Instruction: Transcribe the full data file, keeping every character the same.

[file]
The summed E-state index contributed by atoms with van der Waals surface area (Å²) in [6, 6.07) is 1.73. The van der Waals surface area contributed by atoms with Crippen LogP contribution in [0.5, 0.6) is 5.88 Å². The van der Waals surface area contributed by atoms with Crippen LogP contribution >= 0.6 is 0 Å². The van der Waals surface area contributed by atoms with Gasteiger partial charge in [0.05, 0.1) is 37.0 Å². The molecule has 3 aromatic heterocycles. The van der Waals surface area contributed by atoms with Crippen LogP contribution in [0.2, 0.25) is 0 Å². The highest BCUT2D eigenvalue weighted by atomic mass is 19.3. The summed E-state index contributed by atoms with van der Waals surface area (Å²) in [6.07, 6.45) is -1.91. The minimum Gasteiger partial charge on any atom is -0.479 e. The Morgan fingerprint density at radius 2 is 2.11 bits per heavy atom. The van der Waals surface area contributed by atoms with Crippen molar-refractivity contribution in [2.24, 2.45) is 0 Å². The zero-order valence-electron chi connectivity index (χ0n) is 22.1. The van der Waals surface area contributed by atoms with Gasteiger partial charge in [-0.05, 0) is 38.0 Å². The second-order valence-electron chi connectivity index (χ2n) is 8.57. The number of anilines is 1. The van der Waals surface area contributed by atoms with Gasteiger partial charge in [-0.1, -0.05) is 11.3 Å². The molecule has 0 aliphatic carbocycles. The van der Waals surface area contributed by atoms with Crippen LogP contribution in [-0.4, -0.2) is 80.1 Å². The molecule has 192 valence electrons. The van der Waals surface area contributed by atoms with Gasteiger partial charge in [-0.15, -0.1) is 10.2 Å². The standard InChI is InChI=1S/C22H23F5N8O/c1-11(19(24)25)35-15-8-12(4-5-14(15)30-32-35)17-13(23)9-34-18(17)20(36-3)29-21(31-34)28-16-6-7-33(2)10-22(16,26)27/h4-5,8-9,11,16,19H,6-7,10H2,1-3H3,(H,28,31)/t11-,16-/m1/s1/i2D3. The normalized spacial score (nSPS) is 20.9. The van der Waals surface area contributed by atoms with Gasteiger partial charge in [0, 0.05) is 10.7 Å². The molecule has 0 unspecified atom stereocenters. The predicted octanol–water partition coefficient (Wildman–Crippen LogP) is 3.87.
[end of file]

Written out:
The summed E-state index contributed by atoms with van der Waals surface area (Å²) in [6, 6.07) is 1.73. The van der Waals surface area contributed by atoms with Crippen LogP contribution in [0.5, 0.6) is 5.88 Å². The van der Waals surface area contributed by atoms with Crippen LogP contribution >= 0.6 is 0 Å². The van der Waals surface area contributed by atoms with Gasteiger partial charge in [0.05, 0.1) is 37.0 Å². The molecule has 3 aromatic heterocycles. The van der Waals surface area contributed by atoms with Crippen LogP contribution in [0.2, 0.25) is 0 Å². The highest BCUT2D eigenvalue weighted by atomic mass is 19.3. The summed E-state index contributed by atoms with van der Waals surface area (Å²) in [6.07, 6.45) is -1.91. The minimum Gasteiger partial charge on any atom is -0.479 e. The Morgan fingerprint density at radius 2 is 2.11 bits per heavy atom. The van der Waals surface area contributed by atoms with Crippen molar-refractivity contribution in [2.24, 2.45) is 0 Å². The zero-order valence-electron chi connectivity index (χ0n) is 22.1. The van der Waals surface area contributed by atoms with Gasteiger partial charge in [-0.05, 0) is 38.0 Å². The second-order valence-electron chi connectivity index (χ2n) is 8.57. The number of anilines is 1. The van der Waals surface area contributed by atoms with Gasteiger partial charge in [-0.1, -0.05) is 11.3 Å². The molecule has 0 aliphatic carbocycles. The van der Waals surface area contributed by atoms with Crippen LogP contribution in [-0.4, -0.2) is 80.1 Å². The molecule has 192 valence electrons. The van der Waals surface area contributed by atoms with Gasteiger partial charge in [-0.15, -0.1) is 10.2 Å². The standard InChI is InChI=1S/C22H23F5N8O/c1-11(19(24)25)35-15-8-12(4-5-14(15)30-32-35)17-13(23)9-34-18(17)20(36-3)29-21(31-34)28-16-6-7-33(2)10-22(16,26)27/h4-5,8-9,11,16,19H,6-7,10H2,1-3H3,(H,28,31)/t11-,16-/m1/s1/i2D3. The normalized spacial score (nSPS) is 20.9. The van der Waals surface area contributed by atoms with Gasteiger partial charge in [0, 0.05) is 10.7 Å². The molecule has 0 unspecified atom stereocenters. The predicted octanol–water partition coefficient (Wildman–Crippen LogP) is 3.87.